In the year since its foundation, Berlin’s liberal mosque has established itself and is attracting ever greater interest. But lawyer Seyran Ates, who opened the mosque, lives with ongoing hostility and threats.
There are 15 chairs in the room. And two men with guns. Bodyguards. This is daily life for Seyran Ates, dailylife in the liberal Ibn Rushd-Goethe Mosque in Berlin. This small Islamic place of worship in Berlin’s Moabit district celebrates its first anniversary on Friday. “A great deal has already happened in the past 12 months,” says Ates. “There really is a need for a mosque like this.”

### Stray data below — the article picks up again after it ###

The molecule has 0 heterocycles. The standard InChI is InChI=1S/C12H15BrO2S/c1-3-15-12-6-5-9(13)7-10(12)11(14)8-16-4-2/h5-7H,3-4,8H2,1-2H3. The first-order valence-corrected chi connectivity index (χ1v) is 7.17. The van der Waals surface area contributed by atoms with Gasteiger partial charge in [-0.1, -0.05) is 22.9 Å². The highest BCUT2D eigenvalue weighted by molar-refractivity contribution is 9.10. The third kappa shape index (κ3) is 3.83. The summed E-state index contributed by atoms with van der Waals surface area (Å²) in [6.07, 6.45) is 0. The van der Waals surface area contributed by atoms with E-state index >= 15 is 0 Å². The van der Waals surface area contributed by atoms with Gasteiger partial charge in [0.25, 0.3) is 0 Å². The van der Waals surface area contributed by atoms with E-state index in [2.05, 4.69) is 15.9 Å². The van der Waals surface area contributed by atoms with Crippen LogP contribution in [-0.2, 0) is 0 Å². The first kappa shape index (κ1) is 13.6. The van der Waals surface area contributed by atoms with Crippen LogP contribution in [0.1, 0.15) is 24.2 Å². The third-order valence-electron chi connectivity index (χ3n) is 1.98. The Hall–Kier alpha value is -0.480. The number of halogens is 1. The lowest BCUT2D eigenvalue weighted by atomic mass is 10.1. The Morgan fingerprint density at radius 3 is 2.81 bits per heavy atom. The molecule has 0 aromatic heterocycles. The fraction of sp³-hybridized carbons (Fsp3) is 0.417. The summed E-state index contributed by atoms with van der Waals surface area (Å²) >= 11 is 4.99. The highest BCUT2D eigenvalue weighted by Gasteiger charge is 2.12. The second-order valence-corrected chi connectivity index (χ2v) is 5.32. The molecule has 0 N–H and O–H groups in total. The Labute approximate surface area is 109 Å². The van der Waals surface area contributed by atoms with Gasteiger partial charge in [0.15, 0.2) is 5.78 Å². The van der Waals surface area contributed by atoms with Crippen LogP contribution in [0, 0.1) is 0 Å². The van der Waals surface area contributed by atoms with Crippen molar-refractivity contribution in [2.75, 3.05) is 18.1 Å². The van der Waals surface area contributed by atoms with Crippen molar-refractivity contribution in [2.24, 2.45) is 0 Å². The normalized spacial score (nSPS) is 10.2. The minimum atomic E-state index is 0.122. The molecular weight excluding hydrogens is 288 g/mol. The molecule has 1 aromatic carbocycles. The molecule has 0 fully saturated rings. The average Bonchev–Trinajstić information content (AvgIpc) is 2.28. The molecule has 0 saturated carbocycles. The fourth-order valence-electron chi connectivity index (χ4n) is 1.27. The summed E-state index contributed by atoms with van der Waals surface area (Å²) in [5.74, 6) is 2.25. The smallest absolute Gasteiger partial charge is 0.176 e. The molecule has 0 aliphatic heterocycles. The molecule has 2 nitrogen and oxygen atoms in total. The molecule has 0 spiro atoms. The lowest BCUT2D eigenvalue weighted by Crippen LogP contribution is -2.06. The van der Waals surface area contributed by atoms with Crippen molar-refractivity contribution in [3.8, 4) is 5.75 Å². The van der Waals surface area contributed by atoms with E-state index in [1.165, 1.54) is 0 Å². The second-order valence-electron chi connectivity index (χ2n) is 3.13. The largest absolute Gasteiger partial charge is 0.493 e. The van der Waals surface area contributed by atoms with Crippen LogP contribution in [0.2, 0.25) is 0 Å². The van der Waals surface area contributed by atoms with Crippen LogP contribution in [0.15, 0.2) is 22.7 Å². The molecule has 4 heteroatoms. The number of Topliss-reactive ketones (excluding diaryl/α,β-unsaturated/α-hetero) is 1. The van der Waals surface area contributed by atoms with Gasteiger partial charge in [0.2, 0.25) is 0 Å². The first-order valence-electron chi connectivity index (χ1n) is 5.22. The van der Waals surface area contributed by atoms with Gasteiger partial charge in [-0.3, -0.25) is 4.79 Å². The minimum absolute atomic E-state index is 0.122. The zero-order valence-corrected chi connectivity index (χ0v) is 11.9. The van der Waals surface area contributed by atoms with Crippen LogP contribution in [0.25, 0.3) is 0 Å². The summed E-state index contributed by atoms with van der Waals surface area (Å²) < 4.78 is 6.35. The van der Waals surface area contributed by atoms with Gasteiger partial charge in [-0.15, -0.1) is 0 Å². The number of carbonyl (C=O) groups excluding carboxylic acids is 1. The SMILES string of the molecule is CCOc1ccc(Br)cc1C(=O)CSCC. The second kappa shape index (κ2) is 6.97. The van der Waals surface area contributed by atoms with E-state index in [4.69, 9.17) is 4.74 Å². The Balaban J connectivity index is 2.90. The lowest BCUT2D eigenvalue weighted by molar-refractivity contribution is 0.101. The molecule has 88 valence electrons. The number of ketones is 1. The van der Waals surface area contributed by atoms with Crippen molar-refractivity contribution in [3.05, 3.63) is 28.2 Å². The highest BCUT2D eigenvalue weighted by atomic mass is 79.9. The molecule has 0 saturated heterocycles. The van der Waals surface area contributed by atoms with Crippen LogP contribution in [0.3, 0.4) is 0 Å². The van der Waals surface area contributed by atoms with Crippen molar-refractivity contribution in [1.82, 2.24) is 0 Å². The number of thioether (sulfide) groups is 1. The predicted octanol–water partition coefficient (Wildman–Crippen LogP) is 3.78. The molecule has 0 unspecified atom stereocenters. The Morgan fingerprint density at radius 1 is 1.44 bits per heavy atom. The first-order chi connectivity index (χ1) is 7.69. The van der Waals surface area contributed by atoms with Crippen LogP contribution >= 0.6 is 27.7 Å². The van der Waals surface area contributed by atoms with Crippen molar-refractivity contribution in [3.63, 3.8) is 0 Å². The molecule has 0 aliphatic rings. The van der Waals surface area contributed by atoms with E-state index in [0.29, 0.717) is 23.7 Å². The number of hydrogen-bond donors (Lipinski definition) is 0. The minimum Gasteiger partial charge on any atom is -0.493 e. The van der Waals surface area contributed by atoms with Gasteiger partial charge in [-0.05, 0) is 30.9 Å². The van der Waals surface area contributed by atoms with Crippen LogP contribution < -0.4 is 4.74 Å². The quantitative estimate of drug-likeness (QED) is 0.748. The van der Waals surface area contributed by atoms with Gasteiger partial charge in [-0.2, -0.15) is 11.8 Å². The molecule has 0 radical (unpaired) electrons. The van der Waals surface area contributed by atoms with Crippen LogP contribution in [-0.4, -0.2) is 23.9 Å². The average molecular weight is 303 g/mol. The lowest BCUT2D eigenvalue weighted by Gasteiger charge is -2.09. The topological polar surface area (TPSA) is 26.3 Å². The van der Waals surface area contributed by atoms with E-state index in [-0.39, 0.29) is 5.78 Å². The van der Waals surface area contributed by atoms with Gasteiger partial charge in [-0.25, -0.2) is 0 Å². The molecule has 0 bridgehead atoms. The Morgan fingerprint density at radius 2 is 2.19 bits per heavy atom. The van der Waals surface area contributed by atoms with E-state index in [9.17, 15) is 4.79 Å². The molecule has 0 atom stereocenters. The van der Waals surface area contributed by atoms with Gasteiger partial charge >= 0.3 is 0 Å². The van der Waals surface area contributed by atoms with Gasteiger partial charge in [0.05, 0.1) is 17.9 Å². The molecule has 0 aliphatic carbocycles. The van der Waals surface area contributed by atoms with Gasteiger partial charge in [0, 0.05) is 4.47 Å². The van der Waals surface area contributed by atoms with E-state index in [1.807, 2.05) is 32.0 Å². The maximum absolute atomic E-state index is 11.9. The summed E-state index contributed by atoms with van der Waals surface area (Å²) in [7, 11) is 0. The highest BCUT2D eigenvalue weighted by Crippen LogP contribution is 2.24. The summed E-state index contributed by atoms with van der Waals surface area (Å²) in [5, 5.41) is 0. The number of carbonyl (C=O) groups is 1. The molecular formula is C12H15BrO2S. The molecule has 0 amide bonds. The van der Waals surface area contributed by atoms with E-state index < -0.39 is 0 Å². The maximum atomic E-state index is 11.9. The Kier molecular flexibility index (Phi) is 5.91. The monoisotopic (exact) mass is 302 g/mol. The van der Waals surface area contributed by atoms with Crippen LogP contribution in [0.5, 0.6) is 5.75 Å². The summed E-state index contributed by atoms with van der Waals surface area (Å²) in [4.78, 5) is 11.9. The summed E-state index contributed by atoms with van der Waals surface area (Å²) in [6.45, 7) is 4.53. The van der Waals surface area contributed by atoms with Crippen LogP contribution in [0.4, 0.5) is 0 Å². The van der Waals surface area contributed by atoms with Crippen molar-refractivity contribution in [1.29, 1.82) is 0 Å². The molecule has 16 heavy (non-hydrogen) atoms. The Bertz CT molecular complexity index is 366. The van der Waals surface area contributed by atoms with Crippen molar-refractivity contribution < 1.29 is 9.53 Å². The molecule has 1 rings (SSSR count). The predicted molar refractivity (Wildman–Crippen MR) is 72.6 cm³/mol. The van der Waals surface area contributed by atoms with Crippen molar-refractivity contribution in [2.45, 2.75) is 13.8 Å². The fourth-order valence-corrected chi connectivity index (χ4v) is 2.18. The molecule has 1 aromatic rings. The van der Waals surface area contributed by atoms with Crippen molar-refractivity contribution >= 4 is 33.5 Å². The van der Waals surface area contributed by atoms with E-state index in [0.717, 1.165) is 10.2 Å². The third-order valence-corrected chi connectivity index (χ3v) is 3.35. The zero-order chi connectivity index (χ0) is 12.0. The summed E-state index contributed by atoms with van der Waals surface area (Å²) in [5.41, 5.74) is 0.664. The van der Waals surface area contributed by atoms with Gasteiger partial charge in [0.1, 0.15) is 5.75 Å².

For her, it’s all about “a friendly, spiritual Islam, a contemporary interpretation.” This was why she named the mosque after the Arab doctor and philosopher Ibn Rushd, also known as Averroes (1126-1198), and the German polymath Johann Wolfgang von Goethe – two people “who did a great deal that was positive for Islam in their respective times.”